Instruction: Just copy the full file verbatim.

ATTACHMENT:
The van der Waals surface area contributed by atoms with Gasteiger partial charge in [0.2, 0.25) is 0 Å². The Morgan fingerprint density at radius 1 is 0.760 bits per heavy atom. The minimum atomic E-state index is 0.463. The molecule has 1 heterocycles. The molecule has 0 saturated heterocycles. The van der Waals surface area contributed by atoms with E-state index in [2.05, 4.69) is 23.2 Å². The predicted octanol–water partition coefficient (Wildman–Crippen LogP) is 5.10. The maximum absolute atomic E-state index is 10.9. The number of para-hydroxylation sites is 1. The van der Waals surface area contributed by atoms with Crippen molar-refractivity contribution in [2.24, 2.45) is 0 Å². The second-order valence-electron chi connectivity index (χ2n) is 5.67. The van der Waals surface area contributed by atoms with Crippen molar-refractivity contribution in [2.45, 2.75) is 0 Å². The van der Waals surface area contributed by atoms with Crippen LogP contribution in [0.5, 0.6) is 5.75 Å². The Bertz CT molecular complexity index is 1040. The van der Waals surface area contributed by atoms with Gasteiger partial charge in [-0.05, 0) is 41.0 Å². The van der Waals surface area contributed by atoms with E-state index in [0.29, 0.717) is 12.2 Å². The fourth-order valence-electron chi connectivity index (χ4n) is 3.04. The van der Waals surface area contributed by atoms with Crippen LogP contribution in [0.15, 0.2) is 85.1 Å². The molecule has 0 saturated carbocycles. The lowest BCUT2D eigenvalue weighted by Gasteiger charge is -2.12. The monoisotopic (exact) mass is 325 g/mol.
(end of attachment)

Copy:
The van der Waals surface area contributed by atoms with Gasteiger partial charge in [0.2, 0.25) is 0 Å². The Morgan fingerprint density at radius 1 is 0.760 bits per heavy atom. The minimum atomic E-state index is 0.463. The molecule has 1 heterocycles. The molecule has 0 saturated heterocycles. The van der Waals surface area contributed by atoms with E-state index in [2.05, 4.69) is 23.2 Å². The predicted octanol–water partition coefficient (Wildman–Crippen LogP) is 5.10. The maximum absolute atomic E-state index is 10.9. The number of para-hydroxylation sites is 1. The van der Waals surface area contributed by atoms with Crippen molar-refractivity contribution in [2.24, 2.45) is 0 Å². The second-order valence-electron chi connectivity index (χ2n) is 5.67. The van der Waals surface area contributed by atoms with Crippen molar-refractivity contribution in [2.45, 2.75) is 0 Å². The van der Waals surface area contributed by atoms with Crippen LogP contribution in [0.5, 0.6) is 5.75 Å². The Bertz CT molecular complexity index is 1040. The van der Waals surface area contributed by atoms with Gasteiger partial charge in [-0.05, 0) is 41.0 Å². The van der Waals surface area contributed by atoms with E-state index in [0.29, 0.717) is 12.2 Å². The fourth-order valence-electron chi connectivity index (χ4n) is 3.04. The van der Waals surface area contributed by atoms with Crippen LogP contribution in [0.15, 0.2) is 85.1 Å². The molecule has 0 saturated carbocycles. The lowest BCUT2D eigenvalue weighted by Gasteiger charge is -2.12. The monoisotopic (exact) mass is 325 g/mol.